Interest Rate Swap Pricing: Pulling Back the Curtain on Syndication

November 14, 2018 Amol Dhargalkar

Corporates approaching the interest rate hedging market face numerous decision points; among those is choosing the right execution strategy. If a corporate has a material amount to hedge, more than likely one or more of its lending banks will offer syndication as a way to streamline the hedging process. Against the backdrop of alternative execution approaches, such as competitive auctions and direct negotiation, syndication has considerable merits and drawbacks. Before agreeing to this arrangement, it is worth gaining an understanding of the relevant pros and cons.

Banking Relationships

When it comes to interest rate hedging, most corporates operate within what seem to be two mutually exclusive goals: the goal of achieving efficient pricing on the derivative and the goal of fostering ongoing healthy banking relationships.  In the context of syndication, often the syndicating bank reaps the highest relational reward, gaining the ability to control the process and set pricing. In contrast, the other banks incur the relational cost of not being the syndicate lead. A countermeasure to this dynamic is to host a competitive auction, which levels the playing field for all bank participants, giving them all equal opportunity to bid competitively.

Efficient and Transparent Pricing

When managing the interest rate swap process through one counterparty, the corporate hedger will inevitably be paying a markup to the particular syndicate lead bank. Moreover, if several of the different participating banks in the syndicate have a different credit charge in mind, chances are the group will land on the worst common denominator. In the absence of quantitative tools to model the appropriate credit charge for a given scenario, a syndicated swap has the potential to levy a significant hidden cost to the hedger. 

Credit Constraints and Administrative Burden

If the corporate hedger is concerned about having sufficient credit capacity and finding enough counterparty banks that are willing to take on this risk, then syndication can be an effective way to use the lead bank to navigate that process. To the extent that time and resources are a major constraint, syndication could somewhat reduce the administrative load as well. 

Any approach to execution strategy—ranging from competitive auctions to syndication to direct negotiation—can lead to a good outcome with the right level of experience, knowledge, and tools at your disposal. An independent advisor can help navigate these considerations, ensuring the corporate hedger can enter the market with an approach that is tailored to their needs.

 


Disclosures

Chatham Hedging Advisors, LLC (CHA) is a subsidiary of Chatham Financial Corp. and provides hedge advisory, accounting and execution services related to swap transactions in the United States. CHA is registered with the Commodity Futures Trading Commission (CFTC) as a commodity trading advisor and is a member of the National Futures Association (NFA); however, neither the CFTC nor the NFA have passed upon the merits of participating in any advisory services offered by CHA. For further information, please visit https://www.chathamfinancial.com/legal-notices/.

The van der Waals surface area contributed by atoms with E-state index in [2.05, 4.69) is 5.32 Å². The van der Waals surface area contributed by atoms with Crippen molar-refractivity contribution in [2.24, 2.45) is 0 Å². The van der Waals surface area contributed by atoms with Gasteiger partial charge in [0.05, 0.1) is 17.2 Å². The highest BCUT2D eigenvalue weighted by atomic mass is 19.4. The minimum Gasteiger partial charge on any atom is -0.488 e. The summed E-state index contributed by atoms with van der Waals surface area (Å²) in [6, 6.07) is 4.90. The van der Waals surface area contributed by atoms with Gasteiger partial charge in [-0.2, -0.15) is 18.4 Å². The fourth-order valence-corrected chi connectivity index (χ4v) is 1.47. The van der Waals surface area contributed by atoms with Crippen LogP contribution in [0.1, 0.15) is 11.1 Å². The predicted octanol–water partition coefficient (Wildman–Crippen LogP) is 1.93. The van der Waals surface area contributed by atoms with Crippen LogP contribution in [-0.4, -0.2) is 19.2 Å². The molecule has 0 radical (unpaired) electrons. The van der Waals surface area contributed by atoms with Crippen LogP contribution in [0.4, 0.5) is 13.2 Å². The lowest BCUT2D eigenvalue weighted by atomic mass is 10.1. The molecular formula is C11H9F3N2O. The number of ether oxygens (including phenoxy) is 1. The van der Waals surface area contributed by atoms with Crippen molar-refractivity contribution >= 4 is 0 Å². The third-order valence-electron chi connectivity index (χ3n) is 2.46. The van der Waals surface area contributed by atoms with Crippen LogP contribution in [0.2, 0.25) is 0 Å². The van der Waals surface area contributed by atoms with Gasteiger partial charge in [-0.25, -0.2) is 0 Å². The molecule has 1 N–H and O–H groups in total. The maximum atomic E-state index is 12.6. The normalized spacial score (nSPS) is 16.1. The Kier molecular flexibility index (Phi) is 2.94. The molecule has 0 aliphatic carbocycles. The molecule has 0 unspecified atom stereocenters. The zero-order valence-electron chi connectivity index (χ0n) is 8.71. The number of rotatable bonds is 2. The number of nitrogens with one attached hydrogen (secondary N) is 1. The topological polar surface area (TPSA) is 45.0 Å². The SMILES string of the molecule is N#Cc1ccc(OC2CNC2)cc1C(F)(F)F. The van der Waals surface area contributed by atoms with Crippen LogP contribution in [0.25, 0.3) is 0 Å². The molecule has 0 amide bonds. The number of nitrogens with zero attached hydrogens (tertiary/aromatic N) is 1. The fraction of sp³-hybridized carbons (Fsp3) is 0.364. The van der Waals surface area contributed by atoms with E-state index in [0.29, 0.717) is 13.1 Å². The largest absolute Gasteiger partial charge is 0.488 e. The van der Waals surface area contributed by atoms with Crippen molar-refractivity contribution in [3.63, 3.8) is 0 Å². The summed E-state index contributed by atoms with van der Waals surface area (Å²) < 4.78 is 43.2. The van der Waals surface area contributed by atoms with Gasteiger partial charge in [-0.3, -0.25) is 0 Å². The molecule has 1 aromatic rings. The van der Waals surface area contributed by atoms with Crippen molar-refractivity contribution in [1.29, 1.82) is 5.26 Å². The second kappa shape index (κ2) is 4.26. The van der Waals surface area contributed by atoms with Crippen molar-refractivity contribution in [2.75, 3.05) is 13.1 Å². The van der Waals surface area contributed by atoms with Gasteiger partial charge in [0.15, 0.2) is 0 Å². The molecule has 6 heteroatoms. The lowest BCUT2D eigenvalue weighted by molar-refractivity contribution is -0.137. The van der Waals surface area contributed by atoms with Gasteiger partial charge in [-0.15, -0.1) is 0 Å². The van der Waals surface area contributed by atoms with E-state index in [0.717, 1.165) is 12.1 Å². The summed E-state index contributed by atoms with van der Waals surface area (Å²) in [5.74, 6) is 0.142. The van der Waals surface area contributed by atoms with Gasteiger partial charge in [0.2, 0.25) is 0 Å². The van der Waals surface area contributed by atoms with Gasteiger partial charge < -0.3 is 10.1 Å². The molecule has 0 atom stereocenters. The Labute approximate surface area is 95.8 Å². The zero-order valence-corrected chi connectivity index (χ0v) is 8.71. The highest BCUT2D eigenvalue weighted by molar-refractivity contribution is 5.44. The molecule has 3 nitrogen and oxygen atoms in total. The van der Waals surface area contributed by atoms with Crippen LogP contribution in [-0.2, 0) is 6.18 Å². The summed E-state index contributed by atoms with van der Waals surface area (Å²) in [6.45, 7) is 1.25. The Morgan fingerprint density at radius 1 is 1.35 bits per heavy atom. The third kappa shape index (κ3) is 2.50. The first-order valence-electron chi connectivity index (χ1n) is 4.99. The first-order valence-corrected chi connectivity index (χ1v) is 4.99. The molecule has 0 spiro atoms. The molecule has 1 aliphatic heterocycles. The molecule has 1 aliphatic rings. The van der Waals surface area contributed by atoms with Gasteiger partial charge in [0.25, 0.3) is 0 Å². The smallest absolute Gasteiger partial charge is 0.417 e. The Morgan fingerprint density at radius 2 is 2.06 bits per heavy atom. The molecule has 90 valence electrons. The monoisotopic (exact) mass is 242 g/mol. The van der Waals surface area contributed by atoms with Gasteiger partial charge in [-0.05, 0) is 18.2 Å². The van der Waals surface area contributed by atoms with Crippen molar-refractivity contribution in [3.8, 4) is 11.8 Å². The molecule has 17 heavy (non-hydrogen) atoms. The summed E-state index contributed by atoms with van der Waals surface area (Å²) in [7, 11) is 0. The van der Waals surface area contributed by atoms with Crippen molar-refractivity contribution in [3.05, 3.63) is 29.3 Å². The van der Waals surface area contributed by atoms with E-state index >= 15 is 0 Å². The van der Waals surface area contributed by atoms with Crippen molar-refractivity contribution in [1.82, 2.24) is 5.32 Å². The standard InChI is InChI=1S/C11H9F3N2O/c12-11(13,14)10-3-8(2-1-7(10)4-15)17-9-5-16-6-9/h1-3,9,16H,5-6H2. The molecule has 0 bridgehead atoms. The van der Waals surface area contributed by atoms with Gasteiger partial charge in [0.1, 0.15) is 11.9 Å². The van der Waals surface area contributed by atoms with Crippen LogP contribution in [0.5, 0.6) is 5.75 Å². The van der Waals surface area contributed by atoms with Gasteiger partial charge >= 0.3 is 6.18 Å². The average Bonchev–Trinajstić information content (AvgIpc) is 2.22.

Transactions in over-the-counter derivatives (or “swaps”) have significant risks, including, but not limited to, substantial risk of loss. You should consult your own business, legal, tax and accounting advisers with respect to proposed swap transaction and you should refrain from entering into any swap transaction unless you have fully understood the terms and risks of the transaction, including the extent of your potential risk of loss. This material has been prepared by a sales or trading employee or agent of Chatham Hedging Advisors and could be deemed a solicitation for entering into a derivatives transaction. This material is not a research report prepared by Chatham Hedging Advisors. If you are not an experienced user of the derivatives markets, capable of making independent trading decisions, then you should not rely solely on this communication in making trading decisions. All rights reserved. 18-[INSERT NUMBER HERE]

About the Author

Amol Dhargalkar

Amol Dhargalkar is a Managing Director and member of Chatham’s Operating Committee. He leads the Global Corporate Sector serving public and private corporations focusing on interest rate, foreign currency and commodity risk management. He joined Chatham in 2001 and launched its Corporate Sector offerings in 2007. Amol has advised a broad spectrum of public and privately held companies as well as corporate private equity sponsors on the structuring, implementation, and accounting of their risk management programs totaling more than US $500 billion in hedged notional. Amol graduated from Pennsylvania State University with a BS in Chemical Engineering and a BS in Economics. He also received his MBA from The Wharton School at the University of Pennsylvania where he was a Palmer Scholar.

Follow on Linkedin More Content by Amol Dhargalkar
Previous Article
New Hedge Accounting Rules: Are You Ready?
New Hedge Accounting Rules: Are You Ready?

An in-depth review of ASU 2017-12 and its potential effects on your hedging program.

Next Article
3 Risk Management Processes You Should be Automating (But Probably Aren't)
3 Risk Management Processes You Should be Automating (But Probably Aren't)

If you’re not using automation to streamline these three areas, you are probably not automating your risk m...